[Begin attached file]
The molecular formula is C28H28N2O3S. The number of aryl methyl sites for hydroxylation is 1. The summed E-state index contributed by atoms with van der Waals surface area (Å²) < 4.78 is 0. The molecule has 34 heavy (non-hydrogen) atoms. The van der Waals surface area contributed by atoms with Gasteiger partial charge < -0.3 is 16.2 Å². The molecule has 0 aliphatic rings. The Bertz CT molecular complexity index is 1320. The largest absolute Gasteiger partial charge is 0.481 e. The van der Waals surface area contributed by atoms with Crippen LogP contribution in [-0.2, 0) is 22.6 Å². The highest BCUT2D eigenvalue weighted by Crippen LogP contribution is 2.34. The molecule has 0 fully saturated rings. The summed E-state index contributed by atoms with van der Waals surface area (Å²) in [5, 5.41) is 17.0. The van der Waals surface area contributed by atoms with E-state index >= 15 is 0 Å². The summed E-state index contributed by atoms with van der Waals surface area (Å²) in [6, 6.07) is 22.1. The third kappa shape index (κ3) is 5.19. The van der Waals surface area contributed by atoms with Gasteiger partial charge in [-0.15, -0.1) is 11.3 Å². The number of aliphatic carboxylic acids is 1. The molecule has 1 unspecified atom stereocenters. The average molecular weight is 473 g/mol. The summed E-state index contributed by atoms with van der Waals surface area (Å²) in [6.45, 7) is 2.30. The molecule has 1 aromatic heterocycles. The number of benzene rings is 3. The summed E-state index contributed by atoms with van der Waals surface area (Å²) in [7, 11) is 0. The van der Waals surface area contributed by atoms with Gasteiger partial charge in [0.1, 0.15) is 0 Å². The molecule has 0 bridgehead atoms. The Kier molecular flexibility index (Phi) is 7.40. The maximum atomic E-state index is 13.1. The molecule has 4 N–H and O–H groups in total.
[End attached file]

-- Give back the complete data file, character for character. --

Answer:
The molecular formula is C28H28N2O3S. The number of aryl methyl sites for hydroxylation is 1. The summed E-state index contributed by atoms with van der Waals surface area (Å²) < 4.78 is 0. The molecule has 34 heavy (non-hydrogen) atoms. The van der Waals surface area contributed by atoms with Gasteiger partial charge < -0.3 is 16.2 Å². The molecule has 0 aliphatic rings. The Bertz CT molecular complexity index is 1320. The largest absolute Gasteiger partial charge is 0.481 e. The van der Waals surface area contributed by atoms with Crippen LogP contribution in [-0.2, 0) is 22.6 Å². The highest BCUT2D eigenvalue weighted by Crippen LogP contribution is 2.34. The molecule has 0 fully saturated rings. The summed E-state index contributed by atoms with van der Waals surface area (Å²) in [5, 5.41) is 17.0. The van der Waals surface area contributed by atoms with E-state index >= 15 is 0 Å². The summed E-state index contributed by atoms with van der Waals surface area (Å²) in [6, 6.07) is 22.1. The third kappa shape index (κ3) is 5.19. The van der Waals surface area contributed by atoms with Gasteiger partial charge in [-0.15, -0.1) is 11.3 Å². The number of aliphatic carboxylic acids is 1. The molecule has 1 unspecified atom stereocenters. The average molecular weight is 473 g/mol. The summed E-state index contributed by atoms with van der Waals surface area (Å²) in [6.45, 7) is 2.30. The molecule has 1 aromatic heterocycles. The number of benzene rings is 3. The summed E-state index contributed by atoms with van der Waals surface area (Å²) in [7, 11) is 0. The van der Waals surface area contributed by atoms with Gasteiger partial charge in [0.1, 0.15) is 0 Å². The molecule has 0 bridgehead atoms. The Kier molecular flexibility index (Phi) is 7.40. The maximum atomic E-state index is 13.1. The molecule has 4 N–H and O–H groups in total.